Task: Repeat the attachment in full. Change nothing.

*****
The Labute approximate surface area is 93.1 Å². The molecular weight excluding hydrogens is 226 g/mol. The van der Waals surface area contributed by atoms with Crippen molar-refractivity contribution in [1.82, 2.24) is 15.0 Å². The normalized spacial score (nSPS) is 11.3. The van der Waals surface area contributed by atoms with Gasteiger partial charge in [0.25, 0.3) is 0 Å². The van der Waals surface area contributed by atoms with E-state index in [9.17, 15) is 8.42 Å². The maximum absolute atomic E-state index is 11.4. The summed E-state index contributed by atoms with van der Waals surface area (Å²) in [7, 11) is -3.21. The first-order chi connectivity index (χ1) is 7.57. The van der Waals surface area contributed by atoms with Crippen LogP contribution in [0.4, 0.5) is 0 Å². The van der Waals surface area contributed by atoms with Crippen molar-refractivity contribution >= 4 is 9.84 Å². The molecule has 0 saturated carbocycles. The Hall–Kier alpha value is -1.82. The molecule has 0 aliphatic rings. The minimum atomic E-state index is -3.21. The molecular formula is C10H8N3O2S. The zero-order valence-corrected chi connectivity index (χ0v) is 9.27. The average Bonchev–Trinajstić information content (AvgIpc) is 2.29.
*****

The Labute approximate surface area is 93.1 Å². The molecular weight excluding hydrogens is 226 g/mol. The van der Waals surface area contributed by atoms with Crippen molar-refractivity contribution in [1.82, 2.24) is 15.0 Å². The normalized spacial score (nSPS) is 11.3. The van der Waals surface area contributed by atoms with Gasteiger partial charge in [0.25, 0.3) is 0 Å². The van der Waals surface area contributed by atoms with E-state index in [9.17, 15) is 8.42 Å². The maximum absolute atomic E-state index is 11.4. The summed E-state index contributed by atoms with van der Waals surface area (Å²) in [7, 11) is -3.21. The first-order chi connectivity index (χ1) is 7.57. The van der Waals surface area contributed by atoms with Crippen LogP contribution in [0.4, 0.5) is 0 Å². The van der Waals surface area contributed by atoms with Crippen molar-refractivity contribution >= 4 is 9.84 Å². The molecule has 0 saturated carbocycles. The Hall–Kier alpha value is -1.82. The molecule has 0 aliphatic rings. The minimum atomic E-state index is -3.21. The molecular formula is C10H8N3O2S. The zero-order valence-corrected chi connectivity index (χ0v) is 9.27. The average Bonchev–Trinajstić information content (AvgIpc) is 2.29.